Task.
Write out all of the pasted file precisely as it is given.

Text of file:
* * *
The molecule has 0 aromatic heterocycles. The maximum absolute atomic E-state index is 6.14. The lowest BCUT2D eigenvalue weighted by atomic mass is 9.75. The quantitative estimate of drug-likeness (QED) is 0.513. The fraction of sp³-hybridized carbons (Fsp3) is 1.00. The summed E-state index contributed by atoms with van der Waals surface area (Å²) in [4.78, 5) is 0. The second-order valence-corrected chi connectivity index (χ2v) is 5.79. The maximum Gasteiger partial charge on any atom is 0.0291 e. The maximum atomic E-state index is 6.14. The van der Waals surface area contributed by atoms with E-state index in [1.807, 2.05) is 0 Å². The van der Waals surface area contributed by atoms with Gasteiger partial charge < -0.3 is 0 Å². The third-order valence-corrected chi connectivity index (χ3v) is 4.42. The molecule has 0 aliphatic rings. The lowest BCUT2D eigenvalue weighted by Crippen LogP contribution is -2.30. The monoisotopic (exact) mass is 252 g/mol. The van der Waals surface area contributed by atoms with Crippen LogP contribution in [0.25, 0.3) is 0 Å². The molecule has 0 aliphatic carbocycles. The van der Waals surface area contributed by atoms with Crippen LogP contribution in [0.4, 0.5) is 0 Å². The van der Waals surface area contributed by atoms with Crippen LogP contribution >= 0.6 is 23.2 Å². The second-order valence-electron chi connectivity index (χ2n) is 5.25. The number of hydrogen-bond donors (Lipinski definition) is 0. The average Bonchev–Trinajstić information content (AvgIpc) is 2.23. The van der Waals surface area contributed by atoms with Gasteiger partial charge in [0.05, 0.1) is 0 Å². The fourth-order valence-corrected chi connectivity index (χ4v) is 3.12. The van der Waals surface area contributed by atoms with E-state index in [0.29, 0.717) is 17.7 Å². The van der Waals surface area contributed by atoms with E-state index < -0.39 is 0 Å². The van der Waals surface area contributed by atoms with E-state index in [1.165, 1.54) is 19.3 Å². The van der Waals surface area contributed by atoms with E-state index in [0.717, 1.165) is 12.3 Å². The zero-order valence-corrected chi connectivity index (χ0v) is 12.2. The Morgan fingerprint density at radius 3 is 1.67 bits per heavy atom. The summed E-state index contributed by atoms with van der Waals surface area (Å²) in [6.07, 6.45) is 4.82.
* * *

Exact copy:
The molecule has 0 aromatic heterocycles. The maximum absolute atomic E-state index is 6.14. The lowest BCUT2D eigenvalue weighted by atomic mass is 9.75. The quantitative estimate of drug-likeness (QED) is 0.513. The fraction of sp³-hybridized carbons (Fsp3) is 1.00. The summed E-state index contributed by atoms with van der Waals surface area (Å²) in [4.78, 5) is 0. The second-order valence-corrected chi connectivity index (χ2v) is 5.79. The maximum Gasteiger partial charge on any atom is 0.0291 e. The maximum atomic E-state index is 6.14. The van der Waals surface area contributed by atoms with E-state index in [1.807, 2.05) is 0 Å². The van der Waals surface area contributed by atoms with Gasteiger partial charge < -0.3 is 0 Å². The third-order valence-corrected chi connectivity index (χ3v) is 4.42. The molecule has 0 aliphatic rings. The lowest BCUT2D eigenvalue weighted by Crippen LogP contribution is -2.30. The monoisotopic (exact) mass is 252 g/mol. The van der Waals surface area contributed by atoms with Crippen LogP contribution in [0.25, 0.3) is 0 Å². The molecule has 0 aliphatic carbocycles. The van der Waals surface area contributed by atoms with Crippen LogP contribution in [0.4, 0.5) is 0 Å². The van der Waals surface area contributed by atoms with Crippen LogP contribution >= 0.6 is 23.2 Å². The second-order valence-electron chi connectivity index (χ2n) is 5.25. The number of hydrogen-bond donors (Lipinski definition) is 0. The average Bonchev–Trinajstić information content (AvgIpc) is 2.23. The van der Waals surface area contributed by atoms with Gasteiger partial charge in [0.05, 0.1) is 0 Å². The fourth-order valence-corrected chi connectivity index (χ4v) is 3.12. The van der Waals surface area contributed by atoms with E-state index in [0.29, 0.717) is 17.7 Å². The van der Waals surface area contributed by atoms with E-state index < -0.39 is 0 Å². The van der Waals surface area contributed by atoms with E-state index in [1.165, 1.54) is 19.3 Å². The van der Waals surface area contributed by atoms with E-state index in [0.717, 1.165) is 12.3 Å². The zero-order valence-corrected chi connectivity index (χ0v) is 12.2. The Morgan fingerprint density at radius 3 is 1.67 bits per heavy atom. The summed E-state index contributed by atoms with van der Waals surface area (Å²) in [6.07, 6.45) is 4.82.